Our team at DMAK Productions believe that there’s always room for something original. When Collins Aerospace called us with a video idea they had to market their new military radios, we knew we could bring our expertise to make something for them that will stand out in the crowd. We hashed out the scope of the project with the key stakeholders and began the planning process to shoot an ambitious commercial utilizing real soldiers and military equipment.
The first thought the team had was to use their military connections to film on an actual military base in southern Arizona. This idea was eventually squashed when the logistics were too tough to balance with actual military operations happening on the base so we had to look for other options. We held a location scout to look for potential places where we could pass an Arizona desert scene to look like a Middle East war zone and we came upon South Mountain in southern Phoenix.
It was the perfect spot to film with a barren desert and mountain backdrop, but there was a big problem with the fact that it was a popular hiking area. We couldn’t have military equipment there without the proper permits so we reached out to the Phoenix film office and acquired the paperwork and personel necessary to get the job done.
Next up was getting a military Hummer and setting the scene to seem like a real base camp. We searched around and found nothing locally so we had to turn to a specialized California rental company to ship in an armored M1114 Humvee with a turret outpost. Our art director was now tasked with bringing enough decor and flair to bring it all together, and he did not disappoint. With many phone calls and purchases later, we got our hands on a fake M-2 turret gun, some real M-16s, camo netting, pyrotechnics and a whole trailer full of other tricks and trinkets. With live fire arms it was a necessity to have members of the police department on set for safety as well as park rangers to keep the general public out of harms way.
The shoot was now officially scheduled, the crew in place, and permits and insurance secured. Now all of the planning was nearing completion with the story board agreed upon and the shooting schedule verified with all the necessary parties. The first day of filming was met with much anticipation. It was actually surprisingly cold when we arrived in the early morning before the sunrise at South Mountain. A lot was hinging on the Hummer arriving on time and luckily the 18 wheeler with the vehicle in tow made it without a problem. I thought they would actually drive the vehicle on the i-10 freeway to get it to the location but on second thought I’m glad they didn’t.
The crew got acquainted, and we started unloading in our canyon location as the makeup artist Dori was doing her thing “dirtying up” the talent to make them look war ready. We lucked out by having two real soldiers that were representing the company to volunteer as talent. Not only did they have knowledge of the hero product, but they also had an extensive feel for what soldiers would actually do in the field. Their input helped us stage the shots and pick the most realistic locations where things would occur.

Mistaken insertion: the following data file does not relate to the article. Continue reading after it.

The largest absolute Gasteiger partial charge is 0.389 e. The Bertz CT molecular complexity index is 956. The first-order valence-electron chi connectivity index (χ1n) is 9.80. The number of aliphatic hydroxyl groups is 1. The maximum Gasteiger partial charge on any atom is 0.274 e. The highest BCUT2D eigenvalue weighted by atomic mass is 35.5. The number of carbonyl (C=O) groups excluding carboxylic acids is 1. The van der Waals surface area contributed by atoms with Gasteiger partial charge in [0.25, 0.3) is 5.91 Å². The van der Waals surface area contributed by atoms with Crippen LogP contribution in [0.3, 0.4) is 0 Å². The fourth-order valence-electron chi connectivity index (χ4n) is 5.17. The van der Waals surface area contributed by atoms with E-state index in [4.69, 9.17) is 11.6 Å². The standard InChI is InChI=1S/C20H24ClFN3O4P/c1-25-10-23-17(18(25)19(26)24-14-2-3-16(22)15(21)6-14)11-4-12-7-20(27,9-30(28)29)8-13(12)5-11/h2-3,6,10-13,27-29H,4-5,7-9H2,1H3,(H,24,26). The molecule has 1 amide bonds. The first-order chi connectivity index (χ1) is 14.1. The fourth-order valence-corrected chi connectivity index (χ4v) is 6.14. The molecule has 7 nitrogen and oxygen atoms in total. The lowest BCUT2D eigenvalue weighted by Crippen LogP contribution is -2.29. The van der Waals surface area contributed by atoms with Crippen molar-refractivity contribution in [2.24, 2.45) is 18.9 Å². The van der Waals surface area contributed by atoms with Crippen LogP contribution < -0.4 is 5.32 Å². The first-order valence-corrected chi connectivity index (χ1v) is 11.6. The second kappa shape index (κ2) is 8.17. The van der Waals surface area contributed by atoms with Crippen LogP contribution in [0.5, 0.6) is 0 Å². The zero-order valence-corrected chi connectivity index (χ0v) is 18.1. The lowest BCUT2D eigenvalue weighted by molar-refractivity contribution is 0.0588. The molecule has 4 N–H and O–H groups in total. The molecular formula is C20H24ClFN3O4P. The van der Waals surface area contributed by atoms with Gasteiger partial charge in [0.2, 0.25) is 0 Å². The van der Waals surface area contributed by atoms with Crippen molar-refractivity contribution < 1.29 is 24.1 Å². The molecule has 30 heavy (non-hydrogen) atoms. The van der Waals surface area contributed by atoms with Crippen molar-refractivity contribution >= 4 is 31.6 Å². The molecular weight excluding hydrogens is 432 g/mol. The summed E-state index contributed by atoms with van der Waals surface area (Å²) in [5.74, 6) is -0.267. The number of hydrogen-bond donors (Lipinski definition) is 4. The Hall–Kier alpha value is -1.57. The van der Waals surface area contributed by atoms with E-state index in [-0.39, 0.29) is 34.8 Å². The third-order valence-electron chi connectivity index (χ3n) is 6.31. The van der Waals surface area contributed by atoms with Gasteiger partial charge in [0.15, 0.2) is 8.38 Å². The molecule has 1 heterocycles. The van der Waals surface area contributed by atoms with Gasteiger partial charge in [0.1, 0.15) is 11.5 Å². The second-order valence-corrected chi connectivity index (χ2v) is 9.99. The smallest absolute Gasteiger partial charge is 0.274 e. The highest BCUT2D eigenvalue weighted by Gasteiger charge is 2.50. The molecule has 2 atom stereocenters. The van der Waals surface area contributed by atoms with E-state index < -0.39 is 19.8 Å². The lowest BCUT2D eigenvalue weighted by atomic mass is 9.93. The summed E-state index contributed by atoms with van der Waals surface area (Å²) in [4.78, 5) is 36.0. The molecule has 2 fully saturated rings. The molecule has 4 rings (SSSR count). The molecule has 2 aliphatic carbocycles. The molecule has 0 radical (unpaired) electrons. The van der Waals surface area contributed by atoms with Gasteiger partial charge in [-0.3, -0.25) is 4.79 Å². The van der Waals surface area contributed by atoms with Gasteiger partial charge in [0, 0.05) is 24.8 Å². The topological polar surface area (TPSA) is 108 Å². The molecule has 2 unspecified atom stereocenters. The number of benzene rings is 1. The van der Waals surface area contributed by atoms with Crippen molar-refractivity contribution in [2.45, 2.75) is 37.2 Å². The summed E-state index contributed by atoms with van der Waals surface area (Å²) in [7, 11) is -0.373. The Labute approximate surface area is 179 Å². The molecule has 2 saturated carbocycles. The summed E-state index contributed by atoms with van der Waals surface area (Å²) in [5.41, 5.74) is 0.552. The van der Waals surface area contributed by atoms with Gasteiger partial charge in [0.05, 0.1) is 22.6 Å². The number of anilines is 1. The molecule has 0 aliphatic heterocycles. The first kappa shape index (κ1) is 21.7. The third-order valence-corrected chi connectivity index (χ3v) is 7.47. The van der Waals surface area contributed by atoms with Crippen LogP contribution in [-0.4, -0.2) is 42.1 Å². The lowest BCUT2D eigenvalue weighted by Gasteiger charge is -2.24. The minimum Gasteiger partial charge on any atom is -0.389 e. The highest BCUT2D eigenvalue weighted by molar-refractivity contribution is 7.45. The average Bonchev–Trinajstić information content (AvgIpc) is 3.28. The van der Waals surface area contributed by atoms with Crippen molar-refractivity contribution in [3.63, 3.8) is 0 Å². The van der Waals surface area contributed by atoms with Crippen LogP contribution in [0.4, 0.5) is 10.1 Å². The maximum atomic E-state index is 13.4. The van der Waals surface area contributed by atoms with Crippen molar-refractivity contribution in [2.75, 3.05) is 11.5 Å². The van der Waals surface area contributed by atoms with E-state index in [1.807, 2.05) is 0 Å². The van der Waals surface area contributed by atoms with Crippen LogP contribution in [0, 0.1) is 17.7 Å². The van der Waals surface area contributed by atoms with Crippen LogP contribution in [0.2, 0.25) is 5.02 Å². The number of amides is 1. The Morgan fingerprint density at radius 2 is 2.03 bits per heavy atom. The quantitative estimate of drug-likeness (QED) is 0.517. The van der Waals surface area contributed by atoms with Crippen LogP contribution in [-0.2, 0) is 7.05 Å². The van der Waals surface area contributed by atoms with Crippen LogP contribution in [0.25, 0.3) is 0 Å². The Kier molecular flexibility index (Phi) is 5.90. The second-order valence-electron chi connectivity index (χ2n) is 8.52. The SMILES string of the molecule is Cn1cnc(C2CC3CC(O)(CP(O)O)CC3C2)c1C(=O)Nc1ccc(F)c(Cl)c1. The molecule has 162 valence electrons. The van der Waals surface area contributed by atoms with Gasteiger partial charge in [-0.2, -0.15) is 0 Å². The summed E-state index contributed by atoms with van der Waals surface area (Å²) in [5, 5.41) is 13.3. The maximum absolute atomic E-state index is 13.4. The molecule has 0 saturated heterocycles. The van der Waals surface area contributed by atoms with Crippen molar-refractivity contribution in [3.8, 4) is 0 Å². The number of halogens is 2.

Day one began with our military clients actually installing the radio inside of the humvee which took up a decent clip of time in the morning. Sam Woosley our photographer captured time lapses of the process and I grabbed some establishing drone shots of the rising sun against the mountain backdrop. By the afternoon we were chasing the setting sun and we had to rush to get our interview setup done in time before it disappeared behind the canyon walls.
Our lighting department lead by Tim Knight did an amazing job shaping natural light to get the most out of each setup. The art department lead by Ted Sorensen brought the grittiness to every setup, including a “Dust Gun” element to amp up the atmosphere which especially came in handy when we “hollywooded” some driving shots in a stationary position. The flares and explosives to emulate IEDs came in handy on day 2 when we did some running battle scenarios. Jakob Owens, the DP of the shoot, got some incredibly cinematic footage utilizing the RED Helium Camera and his signature hand held shooting style.
The shoot was a lot of fun and we headed into post production with more than enough footage to produce the two videos we were contracted make. The 8k footage from the RED camera was definitely data heavy it but plays back surprisingly smooth on our edit systems and allowed us to punch in on a lot of shots to get more detail of the radio units. We coordinated closely with Collin’s design team to make sure that we followed their branding closely with the large amount of text that needed to displayed throughout both videos. Sound design was a crucial element of the final product as well where we had to balance voice over, music, and a bed of realistic war time sound effects and radio chatter.
All in all it was a long project but everyone was happy with the final videos. Our extensive preparation and talented team came together to make something original that they can use for years to come to market their radios. We are looking forward to many more Collins Aerospace projects in the future, and if you have any questions about our production process please feel free to contact us today!